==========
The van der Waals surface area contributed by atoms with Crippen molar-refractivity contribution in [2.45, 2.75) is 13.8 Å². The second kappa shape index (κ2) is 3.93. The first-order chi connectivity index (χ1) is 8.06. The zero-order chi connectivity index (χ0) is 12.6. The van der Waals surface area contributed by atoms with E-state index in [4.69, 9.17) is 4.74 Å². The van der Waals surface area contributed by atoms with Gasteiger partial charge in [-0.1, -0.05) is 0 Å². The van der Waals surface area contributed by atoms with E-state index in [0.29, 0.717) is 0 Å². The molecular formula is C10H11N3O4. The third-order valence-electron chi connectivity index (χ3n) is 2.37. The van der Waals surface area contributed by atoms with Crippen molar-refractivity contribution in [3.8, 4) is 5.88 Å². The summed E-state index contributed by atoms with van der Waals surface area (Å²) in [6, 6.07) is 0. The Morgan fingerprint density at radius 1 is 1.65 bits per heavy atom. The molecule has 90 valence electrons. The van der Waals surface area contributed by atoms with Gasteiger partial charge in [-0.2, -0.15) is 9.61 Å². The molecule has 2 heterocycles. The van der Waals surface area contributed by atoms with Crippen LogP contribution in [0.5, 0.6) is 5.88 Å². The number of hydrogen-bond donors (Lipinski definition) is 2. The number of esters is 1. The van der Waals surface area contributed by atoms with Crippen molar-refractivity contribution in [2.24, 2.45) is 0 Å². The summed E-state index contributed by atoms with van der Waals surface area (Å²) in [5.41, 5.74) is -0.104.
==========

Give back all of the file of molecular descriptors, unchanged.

The van der Waals surface area contributed by atoms with Crippen molar-refractivity contribution in [2.45, 2.75) is 13.8 Å². The second kappa shape index (κ2) is 3.93. The first-order chi connectivity index (χ1) is 8.06. The zero-order chi connectivity index (χ0) is 12.6. The van der Waals surface area contributed by atoms with E-state index in [4.69, 9.17) is 4.74 Å². The van der Waals surface area contributed by atoms with Gasteiger partial charge in [-0.1, -0.05) is 0 Å². The van der Waals surface area contributed by atoms with E-state index in [0.29, 0.717) is 0 Å². The molecular formula is C10H11N3O4. The third-order valence-electron chi connectivity index (χ3n) is 2.37. The van der Waals surface area contributed by atoms with Crippen molar-refractivity contribution in [3.8, 4) is 5.88 Å². The summed E-state index contributed by atoms with van der Waals surface area (Å²) in [6, 6.07) is 0. The Morgan fingerprint density at radius 1 is 1.65 bits per heavy atom. The molecule has 90 valence electrons. The van der Waals surface area contributed by atoms with Gasteiger partial charge in [-0.2, -0.15) is 9.61 Å². The molecule has 2 heterocycles. The van der Waals surface area contributed by atoms with Crippen LogP contribution in [0.5, 0.6) is 5.88 Å². The number of hydrogen-bond donors (Lipinski definition) is 2. The number of esters is 1. The van der Waals surface area contributed by atoms with Crippen molar-refractivity contribution in [2.24, 2.45) is 0 Å². The summed E-state index contributed by atoms with van der Waals surface area (Å²) in [5.41, 5.74) is -0.104.